University of Maryland

Needle, Meet Haystack: Helping Moderators Strike Gold in Online Comments

CommentIQ, a new tool developed at the University of Maryland, combines interactive visuals and machine learning to automatically rate reader-submitted comments on editorial metrics such as readability, relevance, sentiment, profanity, and authority. CommentIQ has been deployed at the New York Times, the Wall Street Journal, the Washington Post, and the Baltimore Sun.

by Deok Gun Park and Niklas Elmqvist

In a perfect world, comment sections on the internet are intellectual forums where everyone can exchange thoughtful, polite, and constructive ideas on an online article, video, or social media post. However, in the real world, this is typically far from the case, and the comment sections on many websites are notorious for being filled with nonsense, repetition, insults, and even profanity, misogyny, and racism. Left unchecked, this behavior often leads to toxic communities that contribute little to the hosting website. As a result, many online communities are choosing to disable public commenting altogether.

CommentIQ system used for moderating newspaper comments.

Schematic overview of the CommentIQ system used for moderating newspaper comments.

Maintaining high-quality comments typically requires employing people that moderate submitted comments to minimize toxic, vulgar, or irrelevant messages. However, finding good comments amounts to the famous needle in the haystack, so this practice is costly and time-consuming, particularly for high-traffic websites. For example, the New York Times employs a dozen so-called “community managers” whose job it is to read all comments submitted by readers for a particular article and either discard them, accept them for posting, or recognize them as “NYT Picks”: particularly insightful, humorous, or valuable comments. As a result, the New York Times comment section is generally recognized as a community of insightful, intelligent, and entertaining commenters who genuinely augment the value of each news article published. However, few websites have the resources of the New York Times for hiring a sufficient number of moderators to manage all of the submitted comments, so instead tend to rely mostly on readers themselves reporting questionable comments. Unfortunately, this puts undue burden on the readers and often results in lower quality of the general discussion.

Our team at University of Maryland’s Human-Computer Interaction Laboratory (HCIL), one of the oldest research labs for HCI in the country, recently designed a new online tool called CommentIQ for helping newspaper moderators finding needles in haystacks of reader-submitted comments. The system allows moderators to work more efficiently in reading, rating, and curating large quantities of such comments. The tool is based on a core of six comment-specific and six user-specific metrics that are used to classify each comment submitted for a particular online article. All these metrics were designed in close collaboration with editors experienced in curating reader-submitted content, and takes into account the “eye” that these editors turn on such comments. Comment-specific metrics include the length, relevance, and readability of the comment, whereas user-specific metrics include the historical rating of the commenter, their personal experience, and their past behavior. These metrics are then used to rate a collection of comments for an article using a web interface that combines interactive visualizations with a set of streamlined controls for ranking the comments. This allows a moderator to quickly identify a varied set of comments based on different metrics.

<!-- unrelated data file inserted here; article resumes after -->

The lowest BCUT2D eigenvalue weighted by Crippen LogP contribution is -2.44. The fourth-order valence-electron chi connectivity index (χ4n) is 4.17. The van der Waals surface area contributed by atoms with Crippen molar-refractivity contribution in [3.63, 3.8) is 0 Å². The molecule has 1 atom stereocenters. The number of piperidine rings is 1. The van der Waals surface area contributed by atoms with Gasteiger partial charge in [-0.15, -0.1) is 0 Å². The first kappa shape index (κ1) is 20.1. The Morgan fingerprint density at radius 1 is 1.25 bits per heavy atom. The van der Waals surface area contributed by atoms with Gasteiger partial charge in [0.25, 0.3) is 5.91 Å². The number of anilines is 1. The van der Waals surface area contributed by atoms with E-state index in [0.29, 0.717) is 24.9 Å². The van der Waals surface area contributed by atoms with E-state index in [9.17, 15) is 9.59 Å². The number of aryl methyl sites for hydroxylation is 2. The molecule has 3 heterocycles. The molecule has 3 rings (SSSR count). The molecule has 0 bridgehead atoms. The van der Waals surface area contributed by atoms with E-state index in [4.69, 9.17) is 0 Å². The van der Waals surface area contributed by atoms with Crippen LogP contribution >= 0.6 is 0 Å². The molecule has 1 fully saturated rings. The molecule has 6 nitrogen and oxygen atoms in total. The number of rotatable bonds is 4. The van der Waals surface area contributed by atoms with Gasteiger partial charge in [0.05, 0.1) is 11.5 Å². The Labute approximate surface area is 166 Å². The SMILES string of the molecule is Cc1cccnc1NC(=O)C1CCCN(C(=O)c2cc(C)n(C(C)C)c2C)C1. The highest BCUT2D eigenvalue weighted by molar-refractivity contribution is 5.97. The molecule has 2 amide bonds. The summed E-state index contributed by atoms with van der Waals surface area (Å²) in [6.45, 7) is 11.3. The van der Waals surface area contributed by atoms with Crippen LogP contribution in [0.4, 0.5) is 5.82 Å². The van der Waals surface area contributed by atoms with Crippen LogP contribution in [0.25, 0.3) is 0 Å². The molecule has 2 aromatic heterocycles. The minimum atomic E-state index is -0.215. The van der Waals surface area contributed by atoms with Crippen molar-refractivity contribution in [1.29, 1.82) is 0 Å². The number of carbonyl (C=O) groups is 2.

We have deployed the CommentIQ system in newsrooms at the New York Times, the Washington Post, the Wall Street Journal, and the Baltimore Sun. Working with our partners at these sites from the inception of the project, our design process has been driven by the unique needs and problems that editors and moderators encounter during their work. Initial feedback on the finalized CommentIQ system has been very positive, and we look forward to deploy it in production use in the future.

This effort is part of a Knight Foundation funded prototype grant called CommentIQ ( The CommentIQ team is led by Dr. Nicholas Diakopoulos, and assistant professor in the Philip Merrill College of Journalism at the University of Maryland (UMD). The main developer of the CommentIQ system is Deok Gun Park, a Ph.D. student in Computer Science at UMD. Simranjit Singh, a masters student at the UMD College of Information Studies, built the majority of the server-side text classification metrics. Finally, Dr. Niklas Elmqvist, an associate professor of information studies at the UMD iSchool, contributed his expertise on visual analytics to the project. The project has allowed us to begin working with a larger effort called Coral Project ( that is working to reinvent commenting for news websites. We have also begun collaborating with the Washington Post on additional questions that were exposed from working on this project.